Then there are the appeals to individual matters of pride, not just the pride of church membership as a whole. This came into play in my case, for example, in the matter of the patriarchal blessing. A patriarchal blessing, for those unfamiliar with the concept, is a special pronouncement of guidance and alleged prophecy given to a specific member of the church by a priesthood official known as a patriarch. Patriarchal blessings are supposedly inspired documents, with the patriarchs speaking words given them by God. In addition to making predictions about the recipient's future prospects (predictions always contingent--if sometimes tacitly so--on the recipient's remaining in all ways faithful to the church and to his ecclesiastical duties, which makes for a convenient excuse if the predictions don't come true), and stating what tribe of Israel he belongs to, the patriarchal blessing also often tells what the recipient supposedly did in the pre-existence--as a premortal spirit before coming to Earth. My own blessing says (paraphrasing heavily, since I don't have it in front of me at the moment and don't remember offhand where I have a copy of it to refer to) that I was among those who labored most mightily to convince my fellow premortal spirits to choose God's plan. Now, that's something that it seems one can easily be proud of, and I have to admit that was something that was in my mind when I was trying to come to terms with my disbelief in the church. But--if the church isn't true--that means my patriarchal blessing wasn't really inspired, and I didn't really play this great, special role in the premortal life...did I really want to dismiss that? Well, I finally admitted to myself that it wasn't a matter of wanting to dismiss it; it was a matter of owning up to the fact there was no good reason to believe it--and just so I could tell myself I was this important being in my premortal existence really wasn't a good reason. So although I eventually managed to accept that it was just pride holding me back, still there was that temptation. I doubt I'm the only person who was tempted by similar inducements.

In fact, I know I'm not, because I have a friend who had a somewhat analogous experience with Scientology--though I realize Scientology is only very arguably a religion. He was given a test at a Scientology center, and was told he scored in some remarkably high percentile, and had truly impressive qualities--a result that I'm sure inclined him further to believe in the test, and by association in Scientology as a whole. (Fortunately, he ended up not sticking with Scientology, though I think it was more due to a loss of interest than any real examination of its teachings.)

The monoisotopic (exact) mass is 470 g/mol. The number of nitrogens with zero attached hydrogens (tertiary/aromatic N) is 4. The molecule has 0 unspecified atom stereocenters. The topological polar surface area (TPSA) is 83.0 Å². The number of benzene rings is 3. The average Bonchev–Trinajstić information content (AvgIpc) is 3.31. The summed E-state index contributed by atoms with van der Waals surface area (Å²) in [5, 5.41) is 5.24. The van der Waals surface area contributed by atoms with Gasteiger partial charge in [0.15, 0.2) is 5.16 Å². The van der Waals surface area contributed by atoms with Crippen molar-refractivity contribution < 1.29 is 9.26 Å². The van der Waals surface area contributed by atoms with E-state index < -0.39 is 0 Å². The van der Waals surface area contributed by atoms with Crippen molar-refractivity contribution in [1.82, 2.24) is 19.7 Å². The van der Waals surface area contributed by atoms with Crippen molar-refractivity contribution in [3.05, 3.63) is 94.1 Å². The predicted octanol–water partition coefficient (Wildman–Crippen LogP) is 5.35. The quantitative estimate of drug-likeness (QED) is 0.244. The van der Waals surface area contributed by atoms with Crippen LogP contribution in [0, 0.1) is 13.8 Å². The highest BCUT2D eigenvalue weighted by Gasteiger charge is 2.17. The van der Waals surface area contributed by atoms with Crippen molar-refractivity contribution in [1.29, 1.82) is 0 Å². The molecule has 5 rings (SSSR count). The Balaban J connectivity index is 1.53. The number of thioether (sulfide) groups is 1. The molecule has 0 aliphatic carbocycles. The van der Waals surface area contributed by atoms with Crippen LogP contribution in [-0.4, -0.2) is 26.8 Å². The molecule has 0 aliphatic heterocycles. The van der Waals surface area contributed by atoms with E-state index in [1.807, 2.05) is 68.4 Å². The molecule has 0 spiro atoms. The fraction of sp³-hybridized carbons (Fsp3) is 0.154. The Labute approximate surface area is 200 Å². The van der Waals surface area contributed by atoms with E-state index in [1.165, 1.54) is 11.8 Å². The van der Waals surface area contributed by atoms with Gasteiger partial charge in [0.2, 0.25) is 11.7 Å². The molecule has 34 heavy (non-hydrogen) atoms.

Both as part of the group of worshippers as a whole, and often as an individual as well, religion--or Christianity, at least, if not every religion--teaches that you are someone special. You are a child of God. You are one of the righteous, with the faith and strength of character to serve the true deity. You are one of the intelligent and undeceived who recognizes and can face the truth. You are a person of extraordinary qualities and/or premortal history. You are great. And I think it's a desire to believe all that that's one of the things that keeps people in religion. And that's just a form--and a rather blatant form, at that--of pride.

Oh, I'm not saying the areligious are immune to pride, by any means. I've seen writings by a number of atheists (by no means all!) who lord it over the religious, belittling them for their foolishness and stupidity. (And sure, those atheists may have the weight of evidence on their side, but that's no reason to be a jerk about it.) And I'm certainly not nearly free of pride myself. Pride, I have to admit, has a lot to do with why I'm finding it hard to free myself from going through the motions of religion; why I have to hide behind cowardly anonymity for these posts, and still go to church on Sunday and pretend to be a faithful Mormon in my off-the-net life--I've said before it was because I didn't want to disappoint all those church members who think so highly of me, and that's true, but it's also because I don't want them to think less of me--and that's pride talking.

Pride's not unique to the religious, no. Not by any means. But it's the religious--well, again, I guess I'm mostly talking about Christians here; I don't know enough about most other religions to really comment--who go on and on about how humble true believers are, and how humility is such a cornerstone of their religion. It's not. Religion is, far too often if not always, built on a solid foundation of pride. I agree with Christian teachings that pride is a vice, and that it can lead to all sorts of harmful consequences. I just don't think the churches that teach that practice what they preach.

2 Comments:

At 5/02/2010 11:36 AM, Anonymous Anonymous said...

Once again, commenting before reading the whole post, but I find this way I can get my comments out while they still make sense in my mind, ask the questions that are pertinent. Anyway, question: how does the LDS church rationalize the parts of the Book of Mormon (and other LDS doctrines, in whatever form they take) and of the Bible that are so obviously contradictory? Specifically what brought this to mind for me is when you were talking in another post about "baptizing the dead" (I'm probably, no, definitely, not chronological here-I stumbled across your blog accidentally, read a post, then went back to the beginning of your blogging). In the Bible, it says that it is "appointed unto man once to die, then the judgement." It seems to me that leaves no room for any option after death to decide to accept Christ. Also, where in the Bible does it say that we are "premortal?" I know you're not "mormon" anymore, but you are pretty knowledgeable in LDS stuff, having grown up in it. BTW I'm the same Christian who has been leaving comments on your previous blogs.